Many analytics professionals have high hopes for big data, but speakers at the Predictive Analytics World conference struck a decidedly cautious tone when discussing the concept as it relates to building predictive models.
"To me, big data is just a hot-flash term, but it's nothing new to us," said Gary Miner, senior statistician and data-mining consultant at StatSoft.
If you're going to make sense of data, you need to sort through the noise, and you're going to end up with a smaller data set.
senior statistician and data-mining consultant, StatSoft
There is still disagreement around what the term big data actually means. The most common definitions talk about high data volume, velocity and variety. But the precise volume needed to qualify a data set as "big" is imprecise. Miner said some people think several terabytes of data qualifies as big, while others say it takes hundreds of terabytes.
Either way, he feels the importance of big data has been overblown. He said it is possible to find some really telling correlations in rather small data sets. For example, he talked about how some medical breakthroughs have come out of trials involving fewer than 100 patients. This is because smaller, more refined data sets often make it easier to single out the trend in the noise.
The fact that storage space is getting cheaper has led many in the analytics world to ponder the possibilities that may come from analyzing whole data sets, but Miner said you typically get better results more quickly by using randomized samples from data sets.
"If you're going to make sense of data you need to sort through the noise, and you're going to end up with a smaller data set," Miner said.
Michael Berry, analytics director at TripAdvisor for Business, said the current interest in big data comes from a desire on the part of businesses to implement a single piece of technology that solves multiple problems. He said vendors have been glad to play into this desire, promising that their big data software will greatly simplify business analytics projects. But he said this drive for an easy, simple solution is mostly a fantasy.
"While it's never been true, it makes a good sales pitch," he said.
Instead of hoping that big data software will solve every analytics problem, Berry recommended working to improve predictive models. The variables that define a predictive model ultimately matter more than the amount of data fed into the model.
And adding more data may simply increase the time it takes to reach new insights, Berry said. When analyzing data sets, patterns often reveal themselves quickly. If a pattern becomes apparent after analyzing 100 data points, there is no need to continue analyzing 100,000 more data points. The pattern will still be there. All you will have done is lengthen the project. Adding more data may simply lead to diminishing returns.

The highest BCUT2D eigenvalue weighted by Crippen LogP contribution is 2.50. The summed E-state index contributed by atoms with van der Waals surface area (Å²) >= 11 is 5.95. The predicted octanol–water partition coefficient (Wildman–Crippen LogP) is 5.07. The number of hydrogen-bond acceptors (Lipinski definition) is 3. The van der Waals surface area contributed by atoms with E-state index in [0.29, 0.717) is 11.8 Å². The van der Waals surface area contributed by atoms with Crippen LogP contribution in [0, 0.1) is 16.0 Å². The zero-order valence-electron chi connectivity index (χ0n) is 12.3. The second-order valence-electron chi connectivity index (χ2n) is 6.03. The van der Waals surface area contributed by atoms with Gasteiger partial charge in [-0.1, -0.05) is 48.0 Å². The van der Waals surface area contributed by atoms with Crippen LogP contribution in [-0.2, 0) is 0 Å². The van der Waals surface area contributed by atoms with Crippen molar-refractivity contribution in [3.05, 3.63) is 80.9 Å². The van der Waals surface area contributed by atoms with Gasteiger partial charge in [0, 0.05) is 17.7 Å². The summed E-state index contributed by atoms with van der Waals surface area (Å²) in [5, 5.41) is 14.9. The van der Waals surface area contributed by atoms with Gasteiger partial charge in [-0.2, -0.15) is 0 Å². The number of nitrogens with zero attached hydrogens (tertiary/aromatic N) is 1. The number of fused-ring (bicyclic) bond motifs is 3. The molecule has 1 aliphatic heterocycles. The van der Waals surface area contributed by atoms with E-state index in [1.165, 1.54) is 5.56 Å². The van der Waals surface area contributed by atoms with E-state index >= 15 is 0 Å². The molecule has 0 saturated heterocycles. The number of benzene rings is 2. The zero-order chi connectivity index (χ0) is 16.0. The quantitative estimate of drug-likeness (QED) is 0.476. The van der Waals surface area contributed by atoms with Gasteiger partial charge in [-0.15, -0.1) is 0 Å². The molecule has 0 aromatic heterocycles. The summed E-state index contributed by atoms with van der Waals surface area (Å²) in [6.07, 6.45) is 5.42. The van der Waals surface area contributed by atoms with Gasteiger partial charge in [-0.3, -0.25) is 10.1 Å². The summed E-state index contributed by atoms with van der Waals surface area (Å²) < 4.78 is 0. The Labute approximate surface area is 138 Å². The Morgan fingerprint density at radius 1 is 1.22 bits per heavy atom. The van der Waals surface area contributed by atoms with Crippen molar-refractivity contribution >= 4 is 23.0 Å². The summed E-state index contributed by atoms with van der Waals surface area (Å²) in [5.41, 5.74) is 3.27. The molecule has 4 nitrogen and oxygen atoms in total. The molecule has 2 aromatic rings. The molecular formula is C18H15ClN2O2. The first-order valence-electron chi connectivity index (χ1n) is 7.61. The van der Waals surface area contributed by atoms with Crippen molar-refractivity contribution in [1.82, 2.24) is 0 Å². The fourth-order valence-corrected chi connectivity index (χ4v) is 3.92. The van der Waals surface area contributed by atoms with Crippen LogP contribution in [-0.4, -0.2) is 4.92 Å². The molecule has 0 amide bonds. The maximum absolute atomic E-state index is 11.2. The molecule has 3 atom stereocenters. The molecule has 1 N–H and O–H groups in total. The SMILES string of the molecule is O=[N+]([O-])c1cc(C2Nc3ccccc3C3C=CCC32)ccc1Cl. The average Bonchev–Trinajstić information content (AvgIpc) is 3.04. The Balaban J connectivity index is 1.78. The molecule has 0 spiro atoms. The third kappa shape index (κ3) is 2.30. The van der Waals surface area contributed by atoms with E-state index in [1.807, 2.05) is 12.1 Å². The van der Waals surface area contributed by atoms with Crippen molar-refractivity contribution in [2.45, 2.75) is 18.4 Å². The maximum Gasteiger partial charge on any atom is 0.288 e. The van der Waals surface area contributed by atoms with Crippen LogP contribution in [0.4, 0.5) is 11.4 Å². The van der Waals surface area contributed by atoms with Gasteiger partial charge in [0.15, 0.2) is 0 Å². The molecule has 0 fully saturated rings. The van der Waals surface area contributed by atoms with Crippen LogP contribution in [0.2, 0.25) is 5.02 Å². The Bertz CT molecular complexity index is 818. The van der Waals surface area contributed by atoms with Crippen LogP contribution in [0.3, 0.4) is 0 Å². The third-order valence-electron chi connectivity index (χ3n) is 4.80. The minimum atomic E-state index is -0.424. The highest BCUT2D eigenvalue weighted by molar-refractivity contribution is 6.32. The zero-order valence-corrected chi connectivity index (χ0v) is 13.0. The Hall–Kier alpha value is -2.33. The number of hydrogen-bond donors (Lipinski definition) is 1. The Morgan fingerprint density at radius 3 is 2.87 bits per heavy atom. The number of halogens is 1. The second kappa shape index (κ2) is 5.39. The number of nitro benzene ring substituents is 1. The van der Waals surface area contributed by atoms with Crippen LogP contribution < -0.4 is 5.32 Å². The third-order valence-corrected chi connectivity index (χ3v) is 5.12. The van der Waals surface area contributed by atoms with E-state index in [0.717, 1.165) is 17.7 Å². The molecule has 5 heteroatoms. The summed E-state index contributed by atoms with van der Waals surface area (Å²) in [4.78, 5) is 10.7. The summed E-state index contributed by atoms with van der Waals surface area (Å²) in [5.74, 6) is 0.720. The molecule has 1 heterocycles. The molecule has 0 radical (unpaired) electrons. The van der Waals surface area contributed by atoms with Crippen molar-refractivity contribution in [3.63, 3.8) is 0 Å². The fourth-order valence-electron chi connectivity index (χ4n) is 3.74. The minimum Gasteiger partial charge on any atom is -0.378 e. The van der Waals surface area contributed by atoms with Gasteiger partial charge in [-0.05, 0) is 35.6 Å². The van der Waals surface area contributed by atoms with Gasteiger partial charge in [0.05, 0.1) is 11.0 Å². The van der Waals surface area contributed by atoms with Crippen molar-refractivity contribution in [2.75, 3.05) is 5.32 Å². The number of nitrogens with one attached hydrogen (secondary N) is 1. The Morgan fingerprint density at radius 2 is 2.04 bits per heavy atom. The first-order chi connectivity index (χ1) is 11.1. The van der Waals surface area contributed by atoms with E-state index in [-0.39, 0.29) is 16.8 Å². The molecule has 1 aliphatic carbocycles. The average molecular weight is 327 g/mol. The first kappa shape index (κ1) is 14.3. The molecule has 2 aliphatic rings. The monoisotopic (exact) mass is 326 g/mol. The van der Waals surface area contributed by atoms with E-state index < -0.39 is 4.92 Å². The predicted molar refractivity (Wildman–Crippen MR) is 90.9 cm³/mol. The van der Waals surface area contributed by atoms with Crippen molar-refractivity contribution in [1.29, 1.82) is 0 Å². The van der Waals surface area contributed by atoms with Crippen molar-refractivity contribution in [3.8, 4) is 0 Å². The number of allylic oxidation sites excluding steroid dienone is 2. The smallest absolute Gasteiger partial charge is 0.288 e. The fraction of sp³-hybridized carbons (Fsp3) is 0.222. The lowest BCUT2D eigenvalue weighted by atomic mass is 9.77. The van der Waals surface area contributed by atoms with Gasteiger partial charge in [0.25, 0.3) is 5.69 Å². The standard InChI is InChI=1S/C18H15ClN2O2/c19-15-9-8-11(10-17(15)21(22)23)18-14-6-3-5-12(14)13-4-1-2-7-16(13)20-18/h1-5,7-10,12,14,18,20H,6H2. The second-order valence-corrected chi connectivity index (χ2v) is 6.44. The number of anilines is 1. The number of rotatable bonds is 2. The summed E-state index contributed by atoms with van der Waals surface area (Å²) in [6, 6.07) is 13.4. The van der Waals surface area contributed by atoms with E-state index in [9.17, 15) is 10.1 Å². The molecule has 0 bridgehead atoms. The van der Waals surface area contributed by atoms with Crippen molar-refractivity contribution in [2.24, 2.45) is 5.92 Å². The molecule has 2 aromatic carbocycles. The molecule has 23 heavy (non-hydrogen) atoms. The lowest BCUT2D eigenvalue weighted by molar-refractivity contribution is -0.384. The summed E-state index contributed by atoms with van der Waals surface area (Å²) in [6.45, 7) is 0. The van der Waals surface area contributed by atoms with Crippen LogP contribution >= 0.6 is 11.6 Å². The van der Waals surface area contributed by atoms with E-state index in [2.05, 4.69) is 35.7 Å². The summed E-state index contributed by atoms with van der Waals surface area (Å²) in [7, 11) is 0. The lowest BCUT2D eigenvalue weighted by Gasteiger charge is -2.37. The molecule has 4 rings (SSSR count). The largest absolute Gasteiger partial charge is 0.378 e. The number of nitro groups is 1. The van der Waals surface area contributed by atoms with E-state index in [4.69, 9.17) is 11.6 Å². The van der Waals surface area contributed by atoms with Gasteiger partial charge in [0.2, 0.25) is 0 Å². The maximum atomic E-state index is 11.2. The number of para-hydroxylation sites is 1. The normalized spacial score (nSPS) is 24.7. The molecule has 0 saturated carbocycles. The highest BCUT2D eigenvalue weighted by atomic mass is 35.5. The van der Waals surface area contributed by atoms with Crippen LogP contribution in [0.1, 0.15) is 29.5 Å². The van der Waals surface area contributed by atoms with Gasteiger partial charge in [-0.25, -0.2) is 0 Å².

But not everyone was quite so bearish about big data. Peter Amstutz, analytics strategist at advertising agency Carmichael Lynch, said it is important, when developing predictive models, to collect data containing as many variables as possible. Sometimes it may be possible to accumulate information on a broad set of variables from a single source of standardized records, but often an organization will need to collect large amounts of less structured data. This is where the idea of big data can be helpful.
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Amstutz recently helped Subaru implement an uplift modeling project that allows the car manufacturer to target its ad buys more effectively. Amstutz said he is always looking for new data sources that might contain information on consumer attributes that are relevant to building the profile of a consumer who may be receptive to Subaru's advertising. By looking at a greater number of variables, the advertising agency can precisely pinpoint the type of consumer who is likely to buy a Subaru.
It's not so much the amount of data that's important as it is the quality of the data. Eric Feinberg, senior director of mobile, media and entertainment at analytics vendor ForeSee, said large volumes of data are generally only helpful if they are standardized and accurate.
He added that the benefits of big data analytics vary greatly by industry. In studying sales trends, outliers that become apparent by studying full data sets may just add noise to the model, making it hard to find the true trend. But Feinberg pointed out that the outliers are exactly what analysts are looking for in fraud detection. So sales forecasting may work fine when using small samples, while fraud prevention efforts can benefit from big data analytics.
On the other hand, more traditional methods may work even better. Feinberg used the example of a medical device company that wants to build a better profile of its cardiologist customers. It could gather a large data set to find characteristics of likely buyers. Or it could simply pay cardiologists to participate in a focus group.
"That, in many cases, does the same thing," Feinberg said. "It's harder, it takes more time, but the outcome is a mature data set."